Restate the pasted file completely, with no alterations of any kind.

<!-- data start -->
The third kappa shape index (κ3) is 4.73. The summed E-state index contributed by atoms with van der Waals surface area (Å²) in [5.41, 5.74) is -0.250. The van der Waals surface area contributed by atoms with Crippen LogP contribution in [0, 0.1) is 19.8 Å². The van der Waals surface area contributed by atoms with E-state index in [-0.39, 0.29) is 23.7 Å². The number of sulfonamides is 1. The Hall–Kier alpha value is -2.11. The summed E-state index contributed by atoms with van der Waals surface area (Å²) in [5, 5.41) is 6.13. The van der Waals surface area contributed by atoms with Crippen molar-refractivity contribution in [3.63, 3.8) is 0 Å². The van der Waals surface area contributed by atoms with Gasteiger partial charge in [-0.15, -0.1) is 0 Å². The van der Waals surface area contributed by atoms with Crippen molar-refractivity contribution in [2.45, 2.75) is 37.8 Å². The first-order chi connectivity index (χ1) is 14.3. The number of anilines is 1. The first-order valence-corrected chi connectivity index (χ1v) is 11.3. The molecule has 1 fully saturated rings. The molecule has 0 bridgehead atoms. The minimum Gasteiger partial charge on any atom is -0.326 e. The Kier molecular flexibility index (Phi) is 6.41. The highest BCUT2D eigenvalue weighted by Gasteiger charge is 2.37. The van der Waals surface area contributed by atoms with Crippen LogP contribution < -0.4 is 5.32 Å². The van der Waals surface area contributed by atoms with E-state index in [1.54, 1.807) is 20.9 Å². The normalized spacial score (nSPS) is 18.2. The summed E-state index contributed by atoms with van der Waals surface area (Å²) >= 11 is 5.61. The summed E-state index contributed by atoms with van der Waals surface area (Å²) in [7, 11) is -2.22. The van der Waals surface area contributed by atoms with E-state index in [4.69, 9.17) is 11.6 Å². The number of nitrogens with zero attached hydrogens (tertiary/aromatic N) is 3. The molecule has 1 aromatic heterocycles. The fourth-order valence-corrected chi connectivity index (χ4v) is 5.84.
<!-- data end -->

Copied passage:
The third kappa shape index (κ3) is 4.73. The summed E-state index contributed by atoms with van der Waals surface area (Å²) in [5.41, 5.74) is -0.250. The van der Waals surface area contributed by atoms with Crippen LogP contribution in [0, 0.1) is 19.8 Å². The van der Waals surface area contributed by atoms with E-state index in [-0.39, 0.29) is 23.7 Å². The number of sulfonamides is 1. The Hall–Kier alpha value is -2.11. The summed E-state index contributed by atoms with van der Waals surface area (Å²) in [5, 5.41) is 6.13. The van der Waals surface area contributed by atoms with Crippen molar-refractivity contribution in [3.63, 3.8) is 0 Å². The van der Waals surface area contributed by atoms with Gasteiger partial charge in [-0.15, -0.1) is 0 Å². The van der Waals surface area contributed by atoms with Crippen molar-refractivity contribution in [2.45, 2.75) is 37.8 Å². The first-order chi connectivity index (χ1) is 14.3. The number of anilines is 1. The first-order valence-corrected chi connectivity index (χ1v) is 11.3. The molecule has 1 fully saturated rings. The molecule has 0 bridgehead atoms. The minimum Gasteiger partial charge on any atom is -0.326 e. The Kier molecular flexibility index (Phi) is 6.41. The highest BCUT2D eigenvalue weighted by Gasteiger charge is 2.37. The van der Waals surface area contributed by atoms with Crippen LogP contribution < -0.4 is 5.32 Å². The van der Waals surface area contributed by atoms with E-state index in [1.54, 1.807) is 20.9 Å². The normalized spacial score (nSPS) is 18.2. The summed E-state index contributed by atoms with van der Waals surface area (Å²) >= 11 is 5.61. The summed E-state index contributed by atoms with van der Waals surface area (Å²) in [7, 11) is -2.22. The van der Waals surface area contributed by atoms with E-state index in [4.69, 9.17) is 11.6 Å². The number of nitrogens with zero attached hydrogens (tertiary/aromatic N) is 3. The molecule has 1 aromatic heterocycles. The fourth-order valence-corrected chi connectivity index (χ4v) is 5.84.